NEW CASTLE —
Bronte Baxter was at home with her two babies Monday when she saw flames at the back of her house.
“I was in the living room and saw fire in the kitchen,” the resident of 602 Taylor St. said. “I thought, ‘Oh my gosh,’ and I went upstairs to get my phone.”
When she descended the stairs, the house was filling with smoke. Wearing only a white T-shirt as outer clothing, she grabbed her children — Ethan, 16 months, and Caleb, 3 months — and heard the kitchen window break as she ran out of the house with them, she said.
Within minutes, flames were through the roof and windows and gusting winds had caused them to spread to the house next door, owned by Robert and Debbie DiBello.
Their home, only about six feet away, was soon engulfed too, with flames ascending through the center of the house and through the roof.
Three families — two living in the two-story duplex at 602 Taylor St., and the DiBellos at 604 Taylor St. — were left homeless.
The initial call to 911 was at 9:58 a.m.
Baxter’s husband, Norman, was at work in Cranberry.
Amanda Tooch, who lived in an apartment in the duplex, had taken her son, Brayden, 6, to school and returned home to see the raging fire, she said.
Her dog, a 2 1/2-year-old red Husky named Taboo, and her cat were in the house.
She believes the cat died in the fire.
Mathew Bucceri, who co-owns Smart Spark Auto and ATV Repair on Taylor Street, got the dog out by breaking down the door, she said.
Bucceri gave his account of the effort. He noted he was working in his shop Monday — his 30th birthday — when a pedestrian walked in and said it looked like the house next door was on fire.
He went outside, he said, and saw a small fire on the back porch.
“I called 911, and by the time I called, the fire had pretty much involved the back of the house.
“The lady who lives in the one side of the duplex came driving up and said her dog and cat were inside,” he continued.
Bucceri went over and kicked in the door and got the dog out, he said, but he was unable to find the cat.
Debbie DiBello sat in a chair in a back alley, crying and distraught as firefighters from New Castle and Shenango Township fought to save the houses using extra manpower and a tower truck.
The Union Township Volunteer Fire Department manned the New Castle station.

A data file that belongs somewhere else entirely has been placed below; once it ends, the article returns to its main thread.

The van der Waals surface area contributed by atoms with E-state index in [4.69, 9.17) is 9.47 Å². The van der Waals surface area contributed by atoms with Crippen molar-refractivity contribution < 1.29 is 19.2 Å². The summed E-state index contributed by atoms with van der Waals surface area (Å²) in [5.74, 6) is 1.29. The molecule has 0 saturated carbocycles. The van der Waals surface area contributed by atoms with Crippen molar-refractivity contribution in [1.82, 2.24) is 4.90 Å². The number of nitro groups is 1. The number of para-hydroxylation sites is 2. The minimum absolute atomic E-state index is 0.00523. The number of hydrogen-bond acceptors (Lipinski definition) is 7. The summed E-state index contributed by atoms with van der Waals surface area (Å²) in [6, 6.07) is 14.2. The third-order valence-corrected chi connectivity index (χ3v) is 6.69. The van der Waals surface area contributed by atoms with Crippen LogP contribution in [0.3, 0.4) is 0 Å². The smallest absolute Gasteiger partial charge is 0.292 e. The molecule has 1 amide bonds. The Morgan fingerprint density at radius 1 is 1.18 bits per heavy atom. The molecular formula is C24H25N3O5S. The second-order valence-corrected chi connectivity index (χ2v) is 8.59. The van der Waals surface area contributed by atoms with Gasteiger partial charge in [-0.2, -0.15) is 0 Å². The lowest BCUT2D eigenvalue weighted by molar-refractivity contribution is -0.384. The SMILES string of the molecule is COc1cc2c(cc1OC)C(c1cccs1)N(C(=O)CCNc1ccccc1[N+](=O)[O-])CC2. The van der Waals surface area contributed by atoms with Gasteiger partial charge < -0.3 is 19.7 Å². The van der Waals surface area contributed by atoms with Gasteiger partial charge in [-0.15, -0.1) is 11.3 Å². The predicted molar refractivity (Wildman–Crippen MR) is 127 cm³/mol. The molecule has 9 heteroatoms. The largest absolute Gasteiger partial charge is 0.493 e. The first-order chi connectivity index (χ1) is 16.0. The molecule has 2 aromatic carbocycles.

The DiBellos had owned and lived in the house for 37 years.
“I knew this was going to happen someday,” DiBello told her friend, Darlene Nero, who stood with an arm around her shoulder.
Debbie DiBello had been at the bank when the fire started, said Nero, who lives nearby.
Nero said she had been driving up the hill when she saw the rolling smoke and flames and called 911.
“Everybody was calling 911.”
Nero said she plans to assist the couple with finding a place to stay.
New Castle Fire Chief Mark Panella said there were problems with water when crews initially started fighting the blaze.
The tanker carries 750 gallons, but it got used up quickly, he noted. As firefighters went to use the hydrant, it blew out and they had to fix it, he said.
“Then we had to start all over again.”
Mike Kobbe, assistant city chief, said the fire apparently started in a wall in the kitchen at 602 Taylor St.
“It’s most likely electrical, but we’re not sure yet.”
Both structures were a total loss, Kobbe said.
Preliminary estimates are $35,000 for the property and $25,000 for the contents at 602 and 602 1/2 Taylor St. and $30,000 for the property and $25,000 for the contents at 604, he said.
Kobbe said the duplex has out-of-town owners.
A section of Taylor Street was closed for most of the morning and early afternoon.
Firefighters were on the scene for about four hours, officials said.
Bill Rupert of Harrison Street, pastor of Life Changing Ministries, said he is going to help the Baxters with their needs.
“I’m going to help them with lodging, and a couple of other pastors in the area are going to help, too,” he said.
Information will be forthcoming about how people can make donations to help all three families, he said.
Kevin Brown, an American Red Cross spokesman, said the agency is assisting the two families from 602 Taylor St. with food, clothing and shelter.
The DiBellos are getting assistance elsewhere, Brown said, adding, “We would help them, too, if they need us.”